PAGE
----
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December 13, 2007

Colorado hero shows gun law must change

(an editorial from The Daily Telegram, a Michigan paper)

At issue: A woman using a handgun to stop a killer in a “soft target,” a church.

Our view: The case shows why Michigan school staff need an option for training and concealed carry, not “gun-free zones.”

Another month has brought more shooting sprees in what commonly are “gun-free zones.” Four died in two separate shootings Sunday in Colorado. Eight were murdered last Wednesday in an Omaha, Neb., shopping mall. Seven students were slain recently in Finland. That followed a Cleveland school shooting in October.

Only in the latest attack did an adult have a right to a gun to defend herself and others. And that attack Sunday at a crowded Colorado church ended abruptly when citizen volunteer Jeanne Assam used her handgun to stop the killer before he could murder dozens of other innocent people.

“When the shots were fired, she rushed toward the scene and encountered the attacker there in a hallway. He never got more than 50 feet inside our building,” senior pastor Brady Boyd told reporters. “There could have been a great loss of life yesterday, and she probably saved over 100 lives.”

But if a similar killer entered a Michigan school, even a former police officer such as Assam could not legally protect students with her firearm. That’s because Michigan unwisely made schools gun-free zones except for active-duty law enforcement, which basically means that mass murderers can rest assured law-abiding staff are unarmed. Time and again we see how intermediate steps such as counseling or unarmed guards fail to stop killers such as Cho Seung-hui (Virginia Tech), Jeff Weise (Red Lake, Minn.) or others. Rather than discourage psychopaths, gun-free zones assist their quests for high body counts and ill-deserved fame.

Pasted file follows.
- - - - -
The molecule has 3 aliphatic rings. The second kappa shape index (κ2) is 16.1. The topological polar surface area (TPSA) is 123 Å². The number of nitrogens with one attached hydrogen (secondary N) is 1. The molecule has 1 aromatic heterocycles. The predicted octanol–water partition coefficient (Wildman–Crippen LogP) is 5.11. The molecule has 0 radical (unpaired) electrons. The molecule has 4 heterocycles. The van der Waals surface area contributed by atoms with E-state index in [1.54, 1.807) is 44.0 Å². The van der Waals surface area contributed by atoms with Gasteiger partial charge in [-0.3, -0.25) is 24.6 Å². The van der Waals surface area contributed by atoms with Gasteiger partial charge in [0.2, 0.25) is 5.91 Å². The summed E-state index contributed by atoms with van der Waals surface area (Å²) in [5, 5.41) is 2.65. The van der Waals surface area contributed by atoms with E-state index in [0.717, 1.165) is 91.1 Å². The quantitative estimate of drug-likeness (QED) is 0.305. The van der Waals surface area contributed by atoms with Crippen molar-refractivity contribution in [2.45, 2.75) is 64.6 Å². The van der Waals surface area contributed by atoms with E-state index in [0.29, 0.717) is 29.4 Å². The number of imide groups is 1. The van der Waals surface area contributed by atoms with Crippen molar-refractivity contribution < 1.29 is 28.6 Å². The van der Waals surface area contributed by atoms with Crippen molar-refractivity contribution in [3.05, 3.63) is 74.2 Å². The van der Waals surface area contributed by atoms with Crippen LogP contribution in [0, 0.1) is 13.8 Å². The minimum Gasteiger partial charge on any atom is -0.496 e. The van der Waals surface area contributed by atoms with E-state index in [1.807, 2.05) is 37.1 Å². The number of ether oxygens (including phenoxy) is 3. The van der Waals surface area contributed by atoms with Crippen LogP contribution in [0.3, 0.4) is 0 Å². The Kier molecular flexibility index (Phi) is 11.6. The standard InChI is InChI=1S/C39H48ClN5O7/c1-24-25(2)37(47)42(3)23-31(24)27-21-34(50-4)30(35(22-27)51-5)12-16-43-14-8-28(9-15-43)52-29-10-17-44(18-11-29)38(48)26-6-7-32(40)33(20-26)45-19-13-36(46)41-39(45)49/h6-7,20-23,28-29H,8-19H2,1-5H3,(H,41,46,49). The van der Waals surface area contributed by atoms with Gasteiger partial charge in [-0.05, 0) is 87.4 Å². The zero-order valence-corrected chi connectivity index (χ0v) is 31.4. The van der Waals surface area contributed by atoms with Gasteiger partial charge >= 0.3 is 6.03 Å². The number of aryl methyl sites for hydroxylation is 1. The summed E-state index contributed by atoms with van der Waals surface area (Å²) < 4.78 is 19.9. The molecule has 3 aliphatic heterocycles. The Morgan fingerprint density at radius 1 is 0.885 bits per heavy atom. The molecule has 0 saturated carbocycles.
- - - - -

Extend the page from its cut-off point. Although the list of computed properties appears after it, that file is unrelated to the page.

Michigan House Bill 5162 would give law-abiding adults who pass background checks and concealed weapons training a choice to protect their students, if their district approves. Private citizens saving lives by using firearms to stop killers have been documented in case after case — a high school in Pearl, Miss., a college at Appalachian School of Law and now a church in Colorado. In each case, the arguments raised by opponents against concealed carry laws were shown to be hollow. The citizen’s firearm was not taken away by an attacker, the scene did not become a free-fire zone and the citizen did not accidentally hit innocent bystanders.

Survivors are asking how many victims might have been saved if the Omaha shopping mall had not banned firearms, which are legal elsewhere in Nebraska. If officials cannot keep victims safe — and will not allow them to protect themselves — then some believe those officials ought to be held liable in lawsuits for violating the victims’ true “equal protection” rights. Gun-free zone liability acts have been introduced in Georgia and Arizona, and are being considered in other states.

Must a score of Michigan school children end up victims before House Bill 5162 receives a House Judiciary Committee hearing? We would much prefer to see the headline “Hero saves 100,” than “Lawmaker: ‘I never thought it could happen here.’ ”

Copyright © 2006 GateHouse Media, Inc. Some Rights Reserved.

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